ZAMBIA – The Centre for Agriculture and Bioscience International (CABI) has teamed up with the Zambian government to combat the deadly Cassava Brown Streak Disease (CBSD), which can cause the crop to completely fail and be destroyed.
CABI through its PlantwisePlus program, aims to assist Zambian farmers in realizing their vision for controlling the CBSD threat.
PlantwisePlus is a global program that CABI launched last year to assist low- and lower-middle income countries in anticipating, preparing for, and preventing plant health threats in a changing climate.
By reducing crop losses, PlantwisePlus gives farmers the tools they need to produce more food of higher quality, which will increase their income, food security, and food safety.
For millions of people, cassava provides a primary source of nourishment. Estimated losses due to CBSD in Zambia are around 55% of total cassava production, equivalent to monetary losses of over U.S $500,000, according to CABI.
In order to develop a strategy to aid in the fight against CBSD in Zambia, representatives from CABI’s centers in Lusaka and Nairobi, Kenya, met with representatives from the Ministry of Agriculture (MOA) of Zambia and His Royal Highness Senior Chief Kaputa.
The Department of Agriculture (DOA), the Zambia Agriculture Research Institute (ZARI), and the Dziwa Science and Technology Trust are all participating in a campaign to increase awareness of and take action against CBSD (DSaT).
Dr. Noah Phiri, CABI’s Regional Representative in Southern Africa; Dr. Chapwa Kasoma, Postdoctoral Fellow Invasive Species Management Zambia; and Dr. Ivan Rwomushana, Senior Scientist, Invasive Species Management at CABI, attended the stakeholder meeting following a CABI-published evidence note highlighting the impact of CBSD on cassava — Zambia’s second most important crop after maize.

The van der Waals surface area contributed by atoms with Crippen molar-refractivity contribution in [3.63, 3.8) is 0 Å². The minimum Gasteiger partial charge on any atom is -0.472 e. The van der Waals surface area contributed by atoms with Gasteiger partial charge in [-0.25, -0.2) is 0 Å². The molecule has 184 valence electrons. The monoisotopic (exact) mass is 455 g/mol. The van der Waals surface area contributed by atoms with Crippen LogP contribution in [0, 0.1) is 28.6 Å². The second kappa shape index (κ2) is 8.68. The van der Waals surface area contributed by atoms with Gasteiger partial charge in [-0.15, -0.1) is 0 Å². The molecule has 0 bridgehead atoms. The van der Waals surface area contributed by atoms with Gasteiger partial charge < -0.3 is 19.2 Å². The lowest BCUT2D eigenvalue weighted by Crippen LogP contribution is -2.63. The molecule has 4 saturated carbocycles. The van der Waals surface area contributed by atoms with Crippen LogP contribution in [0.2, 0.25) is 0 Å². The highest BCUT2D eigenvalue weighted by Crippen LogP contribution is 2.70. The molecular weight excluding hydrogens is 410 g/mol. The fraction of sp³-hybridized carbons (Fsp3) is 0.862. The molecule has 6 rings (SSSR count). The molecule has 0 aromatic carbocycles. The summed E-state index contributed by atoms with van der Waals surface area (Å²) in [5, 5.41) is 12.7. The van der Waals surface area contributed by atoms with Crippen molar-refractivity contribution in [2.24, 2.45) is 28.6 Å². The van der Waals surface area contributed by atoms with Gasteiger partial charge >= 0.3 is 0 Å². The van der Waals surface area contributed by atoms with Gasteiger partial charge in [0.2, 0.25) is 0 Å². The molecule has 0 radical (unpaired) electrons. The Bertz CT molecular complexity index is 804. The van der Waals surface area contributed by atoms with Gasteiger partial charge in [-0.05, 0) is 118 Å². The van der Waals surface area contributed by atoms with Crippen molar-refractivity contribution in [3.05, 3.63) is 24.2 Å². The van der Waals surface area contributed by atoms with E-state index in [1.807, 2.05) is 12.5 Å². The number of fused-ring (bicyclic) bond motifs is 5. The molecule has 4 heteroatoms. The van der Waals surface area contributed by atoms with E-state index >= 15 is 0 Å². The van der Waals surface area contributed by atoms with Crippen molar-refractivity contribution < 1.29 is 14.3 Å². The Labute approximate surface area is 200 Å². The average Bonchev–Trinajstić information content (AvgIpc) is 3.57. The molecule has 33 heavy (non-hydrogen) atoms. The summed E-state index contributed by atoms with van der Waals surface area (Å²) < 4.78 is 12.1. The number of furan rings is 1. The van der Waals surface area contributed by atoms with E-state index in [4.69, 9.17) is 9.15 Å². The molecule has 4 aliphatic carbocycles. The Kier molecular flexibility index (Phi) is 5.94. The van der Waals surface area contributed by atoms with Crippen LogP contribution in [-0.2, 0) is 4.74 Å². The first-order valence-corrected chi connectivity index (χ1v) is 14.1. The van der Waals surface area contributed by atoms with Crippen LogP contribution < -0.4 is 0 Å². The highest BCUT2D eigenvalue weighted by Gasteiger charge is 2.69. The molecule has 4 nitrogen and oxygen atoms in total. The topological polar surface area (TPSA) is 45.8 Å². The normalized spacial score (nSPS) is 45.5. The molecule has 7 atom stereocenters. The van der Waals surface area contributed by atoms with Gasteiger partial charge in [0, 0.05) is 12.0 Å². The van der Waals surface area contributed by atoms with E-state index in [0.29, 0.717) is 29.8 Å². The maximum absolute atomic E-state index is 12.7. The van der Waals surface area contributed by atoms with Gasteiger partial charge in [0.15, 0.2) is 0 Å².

According to the evidence note, CBSD which is a relatively new viral disease, threatens Zambia’s cassava subsector in the face of increasing demand for the tubers from prominent companies.
The stakeholder meeting followed a training workshop aimed at Zambia’s media — of which more than 30 attended — who can play a vital role in the dissemination of information to help raise awareness amongst smallholder farmers of the issue that currently has no cure.
During the stakeholders meeting, the minister of agriculture, Mr. Reuben Mtolo Phiri, said cassava ranks high among the staple foods and is a strategic crop for food security and livelihoods in Zambia.
He expressed the government’s commitment to curbing the spread of CBSD in the country together with other strategic partners at the meeting, as well as learning lessons from other countries that have successfully handled the disease.
Senior Chief Kaputa revealed that 16 camps in the Kaputa area are affected and expressed concern over the rapid spread of the disease in the province.
Additionally, the Royal Highness requested that the Disaster Management and Mitigation Unit assist the citizens of his chiefdom (DMMU).
“We are concerned with the arrival of CBSD. It poses a major challenge causing yield losses of up to 100% in susceptible varieties and has become the leading biotic constraint to cassava production in Southern Africa.
“Our work in partnership with ZARI and the Department of Agriculture and other stakeholders is vital if we are to reduce the impact of this devastating disease,” Dr. Noah Phiri said.
Dr. Ivan Rwomushana reiterated that Zambia, as a member country of CABI, can leverage wide-ranging expertise and best practices in the sustainable management of the disease. He also stated that the PlantwisePlus program was committed to assisting the farmers on this path.
Meanwhile , Dr. Kasoma gave an update on what CABI has done thus far, including a survey of CBSD and dissemination activities.
According to the CABI evidence note which she gave as proof, farmers in the affected areas report significant losses in cassava production as a result of severe hard rots in harvested roots, and a decline in root quality brought on by pitting and constrictions..
A 2021 survey conducted by CABI to assess the prevalence and impact of CBSD in Zambia’s traditional cassava growing regions revealed widespread root damage symptoms from 51% of respondent farmers.
Dr. Kasoma also presented the concept note, which was validated by workshop participants. The concept note outlines what needs to be done to provide availability of, and access of, farmers to clean cassava planting materials.
The campaign to raise awareness moving forward will include farmer gatherings, plant health rallies, SMS and radio shows.
The meeting also agreed on a response strategy to stop the disease’s spread. This strategy includes improved diagnoses, phytosanitation on farms and in communities, and the creation of a seed system to guarantee that farmers have access to improved and disease-free planting materials.
CBSD is characterized by severe chlorosis and necrosis on infected leaves, giving them a yellowish, mottled appearance. The name brown streak was given to the disease from the brown lesions which sometimes appear on young green stems.